A recent poll of North American utilities shows that 70% regard Smart Grid projects as a strong or highest priority to their overall business. Combined stimulus package funding and incentives to improve the grid are leading to rapid growth in the energy market.

Achieving Smart Grid 2.0 Benefits
The benefits of the Smart Grid 2.0 include higher economic productivity, decreased pollution and lower CO2 emissions from conservation, electric vehicles, and renewable electricity sources. In order to procure and deploy systems that meet a true Smart Grid 2.0 definition, several requirements must be met.

First, power line communications are necessary from the meter to the distribution transformer in order to know the network topology and identify failures. Knowing the topology allows intelligent management of EV chargers, distributed generation, distributed storage and protects distribution equipment life. Secondly, sensing and control at the distribution transformer are needed to take timely action on any failures even before they occur. And lastly, utilities need to avoid systems that are meter-centric and fail to encompass the notion of the grid as a network. These meter-centric systems, useful only for enforcing new pricing models on the consumer, will be outdated in 10 years or less, leaving many utilities with “stranded assets,” an asset that becomes obsolete prior to being fully depreciated.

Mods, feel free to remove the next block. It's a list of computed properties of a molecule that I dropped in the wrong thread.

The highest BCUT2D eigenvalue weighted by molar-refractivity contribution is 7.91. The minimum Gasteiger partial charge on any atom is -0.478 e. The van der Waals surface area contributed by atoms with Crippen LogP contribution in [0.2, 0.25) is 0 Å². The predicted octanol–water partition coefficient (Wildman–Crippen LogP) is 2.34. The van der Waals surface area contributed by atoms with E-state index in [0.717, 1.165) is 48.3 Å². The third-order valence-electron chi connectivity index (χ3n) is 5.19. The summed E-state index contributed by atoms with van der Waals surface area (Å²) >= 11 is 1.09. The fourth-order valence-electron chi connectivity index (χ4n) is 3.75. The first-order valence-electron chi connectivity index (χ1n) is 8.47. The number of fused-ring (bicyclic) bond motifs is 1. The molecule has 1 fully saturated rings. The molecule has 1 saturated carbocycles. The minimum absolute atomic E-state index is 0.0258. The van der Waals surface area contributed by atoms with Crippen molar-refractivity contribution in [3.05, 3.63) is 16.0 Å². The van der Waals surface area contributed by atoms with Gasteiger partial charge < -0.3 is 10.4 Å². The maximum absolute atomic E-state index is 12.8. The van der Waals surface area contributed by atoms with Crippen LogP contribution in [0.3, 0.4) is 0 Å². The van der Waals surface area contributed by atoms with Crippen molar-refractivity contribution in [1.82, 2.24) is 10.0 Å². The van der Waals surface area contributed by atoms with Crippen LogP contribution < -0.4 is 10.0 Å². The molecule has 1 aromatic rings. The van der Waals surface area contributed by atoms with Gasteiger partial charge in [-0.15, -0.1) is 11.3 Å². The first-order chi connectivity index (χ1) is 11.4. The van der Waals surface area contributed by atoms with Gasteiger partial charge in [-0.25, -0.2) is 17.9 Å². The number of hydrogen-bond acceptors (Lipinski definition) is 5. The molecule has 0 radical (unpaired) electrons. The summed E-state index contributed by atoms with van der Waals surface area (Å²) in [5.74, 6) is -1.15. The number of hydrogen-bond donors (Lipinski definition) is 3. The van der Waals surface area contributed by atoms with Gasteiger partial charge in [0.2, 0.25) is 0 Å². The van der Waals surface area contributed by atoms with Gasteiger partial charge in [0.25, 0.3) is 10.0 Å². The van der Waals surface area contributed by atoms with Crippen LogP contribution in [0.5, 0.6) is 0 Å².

Robert A. Dolin, Echelon’s CTO, has been with the company since 1989. He’s the principle or co-inventor of 14 of Echelon’s patents, and was one of the designers of the LonTalk® protocol, the network development system environment, the Neuron® C programming model, and LonWorks network management. Previously with ROLM Corporation, he was a principle developer and was responsible for system architecture. He has a B.S. in Electrical Engineering and Computer Science from the University of California at Berkeley.